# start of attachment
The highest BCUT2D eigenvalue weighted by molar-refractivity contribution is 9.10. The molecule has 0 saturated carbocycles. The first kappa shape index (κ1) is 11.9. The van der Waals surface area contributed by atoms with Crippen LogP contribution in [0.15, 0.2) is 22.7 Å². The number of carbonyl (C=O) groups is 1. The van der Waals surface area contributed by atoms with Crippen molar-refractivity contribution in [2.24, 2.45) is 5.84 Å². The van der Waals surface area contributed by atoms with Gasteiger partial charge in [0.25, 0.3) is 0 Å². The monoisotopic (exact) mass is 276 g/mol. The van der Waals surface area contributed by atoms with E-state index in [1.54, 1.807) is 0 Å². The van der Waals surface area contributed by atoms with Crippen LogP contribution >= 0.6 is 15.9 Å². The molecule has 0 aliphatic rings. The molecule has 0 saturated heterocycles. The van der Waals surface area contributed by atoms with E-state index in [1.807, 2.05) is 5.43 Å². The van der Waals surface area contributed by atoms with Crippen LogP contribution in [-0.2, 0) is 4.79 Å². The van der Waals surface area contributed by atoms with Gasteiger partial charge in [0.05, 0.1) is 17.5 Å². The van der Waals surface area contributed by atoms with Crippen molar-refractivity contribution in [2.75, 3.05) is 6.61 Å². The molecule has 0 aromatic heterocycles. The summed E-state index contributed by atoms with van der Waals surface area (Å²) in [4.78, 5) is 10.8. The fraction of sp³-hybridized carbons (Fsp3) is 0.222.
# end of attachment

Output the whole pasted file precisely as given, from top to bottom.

The highest BCUT2D eigenvalue weighted by molar-refractivity contribution is 9.10. The molecule has 0 saturated carbocycles. The first kappa shape index (κ1) is 11.9. The van der Waals surface area contributed by atoms with Crippen LogP contribution in [0.15, 0.2) is 22.7 Å². The number of carbonyl (C=O) groups is 1. The van der Waals surface area contributed by atoms with Crippen molar-refractivity contribution in [2.24, 2.45) is 5.84 Å². The van der Waals surface area contributed by atoms with Gasteiger partial charge in [0.25, 0.3) is 0 Å². The monoisotopic (exact) mass is 276 g/mol. The van der Waals surface area contributed by atoms with E-state index in [1.54, 1.807) is 0 Å². The van der Waals surface area contributed by atoms with Crippen LogP contribution >= 0.6 is 15.9 Å². The molecule has 0 aliphatic rings. The molecule has 0 saturated heterocycles. The van der Waals surface area contributed by atoms with E-state index in [1.807, 2.05) is 5.43 Å². The van der Waals surface area contributed by atoms with Crippen LogP contribution in [-0.2, 0) is 4.79 Å². The van der Waals surface area contributed by atoms with Gasteiger partial charge in [0.05, 0.1) is 17.5 Å². The van der Waals surface area contributed by atoms with Crippen molar-refractivity contribution in [2.75, 3.05) is 6.61 Å². The molecule has 0 aromatic heterocycles. The summed E-state index contributed by atoms with van der Waals surface area (Å²) in [4.78, 5) is 10.8. The fraction of sp³-hybridized carbons (Fsp3) is 0.222.